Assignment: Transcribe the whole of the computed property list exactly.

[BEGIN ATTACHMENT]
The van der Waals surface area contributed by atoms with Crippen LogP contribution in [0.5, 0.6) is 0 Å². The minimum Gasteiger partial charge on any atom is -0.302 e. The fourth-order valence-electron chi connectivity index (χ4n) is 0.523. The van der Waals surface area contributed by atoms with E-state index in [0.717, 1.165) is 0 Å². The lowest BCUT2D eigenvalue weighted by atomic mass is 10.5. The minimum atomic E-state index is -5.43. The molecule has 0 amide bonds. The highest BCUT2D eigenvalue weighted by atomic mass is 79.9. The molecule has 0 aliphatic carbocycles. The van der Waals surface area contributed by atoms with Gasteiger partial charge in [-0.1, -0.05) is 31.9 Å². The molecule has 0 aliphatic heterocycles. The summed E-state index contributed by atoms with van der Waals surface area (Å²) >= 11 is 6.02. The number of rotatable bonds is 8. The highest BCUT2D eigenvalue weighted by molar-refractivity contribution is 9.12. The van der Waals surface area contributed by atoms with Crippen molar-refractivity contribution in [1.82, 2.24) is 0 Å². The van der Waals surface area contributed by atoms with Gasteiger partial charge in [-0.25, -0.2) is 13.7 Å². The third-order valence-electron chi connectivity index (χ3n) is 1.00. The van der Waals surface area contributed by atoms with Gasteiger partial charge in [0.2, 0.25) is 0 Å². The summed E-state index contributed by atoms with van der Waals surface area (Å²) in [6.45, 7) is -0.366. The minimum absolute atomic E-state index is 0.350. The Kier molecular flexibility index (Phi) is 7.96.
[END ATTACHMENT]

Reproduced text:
The van der Waals surface area contributed by atoms with Crippen LogP contribution in [0.5, 0.6) is 0 Å². The minimum Gasteiger partial charge on any atom is -0.302 e. The fourth-order valence-electron chi connectivity index (χ4n) is 0.523. The van der Waals surface area contributed by atoms with E-state index in [0.717, 1.165) is 0 Å². The lowest BCUT2D eigenvalue weighted by atomic mass is 10.5. The minimum atomic E-state index is -5.43. The molecule has 0 amide bonds. The highest BCUT2D eigenvalue weighted by atomic mass is 79.9. The molecule has 0 aliphatic carbocycles. The van der Waals surface area contributed by atoms with Gasteiger partial charge in [-0.1, -0.05) is 31.9 Å². The molecule has 0 aliphatic heterocycles. The summed E-state index contributed by atoms with van der Waals surface area (Å²) >= 11 is 6.02. The number of rotatable bonds is 8. The highest BCUT2D eigenvalue weighted by molar-refractivity contribution is 9.12. The van der Waals surface area contributed by atoms with Crippen molar-refractivity contribution in [1.82, 2.24) is 0 Å². The van der Waals surface area contributed by atoms with Gasteiger partial charge in [-0.25, -0.2) is 13.7 Å². The third-order valence-electron chi connectivity index (χ3n) is 1.00. The van der Waals surface area contributed by atoms with Gasteiger partial charge in [0.2, 0.25) is 0 Å². The summed E-state index contributed by atoms with van der Waals surface area (Å²) in [6.45, 7) is -0.366. The minimum absolute atomic E-state index is 0.350. The Kier molecular flexibility index (Phi) is 7.96.